Two weekends ago, my friend Whitney and I set out on our first Alpine climbing adventure. Our journey to the summit of Spearhead was nothing short of magical. The Rocky Mountain gods were on our side and we knew that we were lucky. Naturally, we decided to press that luck the following weekend. Let’s start with the first adventure.
We didn’t need headlamps for the hike in; the sky was so clear that the moonlight was sufficient. We hiked to 11,000 feet, where the trees shrunk away and wine colored wildflowers grew. Over a dozen elk grazed in the field beneath our objective, which sits inside an idyllic cirque that was more reminiscent of the hills of the Sound of Music than the lifeless granite scree I had imagined. Glacier Gorge is truly one of the most amazing areas I have been to, and everyone should visit. It is the type of place that reminds you how important it is that we take care of our environment, both by minimizing our footprint on a daily basis and by practicing strict Leave No Trace ethics in these incredible ecosystems.
We got a late start, but made a quick ascent of the North Ridge (5.6). This moderate route is casual but allows for flowing movement and still offers engaging sections. And the view isn’t half bad. We enjoyed sunshine all day, allowing us to take our time on the descent and the hike out. These conditions are very rare for Rocky Mountain National Park, and we would not enjoy them again the next Saturday.
While inhaling my standard recovery burger and beer that evening, I thought that I could do this every week. Whitney was also psyched, so we set our sights on Hallett Peak. With more challenging climbing but a shorter approach, we figured we were set up for success.
Working in the CMS office, I have the good fortune of being a novice surrounded by masters. Culp-Bossier (5.8) is IFMGA guide Mike Soucy’s favorite, and he is not the only one here to sing its praises. I asked our general manager and senior guide Mike Alkaitis about Hallett. He warned me that the route finding was tricky. Others told me that the route was difficult to onsight due to the cruxy navigation. All I heard was, “Hallett is great. Have fun!”
Whitney was leading the first pitch minutes after sunrise. We had beaten two other parties to the base. We had this Alpine thing dialed. Then Whit got off route. She immediately saw where she should have climbed and retraced her steps. I started the second pitch after rereading the guidebook, which told me I should be headed to the top of a right-facing corner. I found my right-facing corner. As I climbed, my protection thinned out and I assumed that I had reached one of many run-out sections that Hallett is known for. I told myself to cowgirl-up and keep going. My handholds, like my gear, began to thin out. I’m not sure how much time I spent there wondering what to do, but ultimately we discovered that the correct route followed a different right-facing corner just out of sight.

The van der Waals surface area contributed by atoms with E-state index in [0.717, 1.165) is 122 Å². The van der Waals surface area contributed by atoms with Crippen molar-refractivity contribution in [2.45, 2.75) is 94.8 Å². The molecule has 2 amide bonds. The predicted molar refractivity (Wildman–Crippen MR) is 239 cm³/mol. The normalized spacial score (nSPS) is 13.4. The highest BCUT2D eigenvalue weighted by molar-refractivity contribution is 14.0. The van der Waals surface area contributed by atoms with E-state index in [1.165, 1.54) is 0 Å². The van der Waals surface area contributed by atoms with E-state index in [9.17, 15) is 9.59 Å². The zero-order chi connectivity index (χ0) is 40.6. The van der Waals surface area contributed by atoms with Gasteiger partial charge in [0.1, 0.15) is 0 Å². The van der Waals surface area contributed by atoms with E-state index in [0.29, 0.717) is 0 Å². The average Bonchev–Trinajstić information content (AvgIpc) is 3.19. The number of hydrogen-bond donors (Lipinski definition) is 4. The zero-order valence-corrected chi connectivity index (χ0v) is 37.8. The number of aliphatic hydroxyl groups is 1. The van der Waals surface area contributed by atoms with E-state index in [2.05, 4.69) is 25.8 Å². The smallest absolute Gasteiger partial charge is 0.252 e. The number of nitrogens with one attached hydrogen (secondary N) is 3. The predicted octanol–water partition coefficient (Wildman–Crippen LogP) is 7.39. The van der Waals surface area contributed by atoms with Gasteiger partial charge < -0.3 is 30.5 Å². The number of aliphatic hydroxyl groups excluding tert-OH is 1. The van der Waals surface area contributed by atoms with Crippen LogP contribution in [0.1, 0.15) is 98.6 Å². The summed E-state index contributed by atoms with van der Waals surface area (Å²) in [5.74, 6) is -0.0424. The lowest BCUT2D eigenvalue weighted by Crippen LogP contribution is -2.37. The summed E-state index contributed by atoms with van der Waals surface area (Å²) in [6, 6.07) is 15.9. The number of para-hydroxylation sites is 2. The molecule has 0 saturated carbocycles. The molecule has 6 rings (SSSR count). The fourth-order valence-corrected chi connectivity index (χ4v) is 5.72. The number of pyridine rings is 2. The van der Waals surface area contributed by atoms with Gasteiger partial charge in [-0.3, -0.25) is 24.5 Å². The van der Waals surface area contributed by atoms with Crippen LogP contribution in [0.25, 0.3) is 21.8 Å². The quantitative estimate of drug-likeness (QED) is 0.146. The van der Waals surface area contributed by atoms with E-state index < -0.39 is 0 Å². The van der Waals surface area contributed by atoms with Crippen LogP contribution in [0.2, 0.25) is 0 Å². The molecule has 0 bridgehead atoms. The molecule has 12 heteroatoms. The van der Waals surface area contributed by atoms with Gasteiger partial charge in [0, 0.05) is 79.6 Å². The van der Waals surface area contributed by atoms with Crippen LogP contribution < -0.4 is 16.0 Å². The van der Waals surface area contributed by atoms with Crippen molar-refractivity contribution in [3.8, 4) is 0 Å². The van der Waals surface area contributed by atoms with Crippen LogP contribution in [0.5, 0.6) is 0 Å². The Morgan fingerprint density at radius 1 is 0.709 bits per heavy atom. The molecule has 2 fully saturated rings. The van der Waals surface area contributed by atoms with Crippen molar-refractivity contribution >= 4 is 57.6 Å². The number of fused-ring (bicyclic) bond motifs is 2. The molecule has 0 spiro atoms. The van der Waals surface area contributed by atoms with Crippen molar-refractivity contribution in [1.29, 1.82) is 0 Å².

We got back on track, but spent a lot of time doing so. It was getting late; thundershowers frequently start at 2 PM in RMNP. We knew we’d have to move much faster through the rest of the route. As Whitney started the fifth pitch, the sky opened up on us. It began to hail. In minutes, we were soaked and shaking uncontrollably. The thunder sounded like mountains crumbling. It was time to bail.
This was a potentially dangerous situation. Mistakes could not be made. Bailing meant forging a path into the unknown, as we could not simply descend the route that we had climbed. The descent took almost as much time as the five-hundred feet of climbing we had done. We had to leave gear, find safe places from which to rappel, and keep it together. I found myself questioning the integrity of all of my gear and everything I knew about rock climbing. I stared at my soaking wet rope as I rappelled and tried to shut out thoughts of it failing (this is not a rational fear). Ultimately, we made sound choices and the experience proved a level of capability and coolheaded-ness that I’m actually proud of. However, I would never choose to put us in that situation again, and if it had to happen, I would feel much better if we were with one of our guides.
Had we been with someone who knew the route, we would likely have summited before the thunderstorm. Even if we hadn’t, a guide would have been able to better navigate our descent route, and their experience would have helped us descend more efficiently. They have actual experience with bailing, and could answer all of the questions I suddenly had.
The Alpine is an awe-inspiring experience. It is not to be missed, but the risks must be known and respected. I will definitely go back for more, but this weekend, you will find me in my comfort zone: clipping bolts in Boulder Canyon.
Check out CMS Guide Andy Hansen’s upcoming post: The Art of Bailing.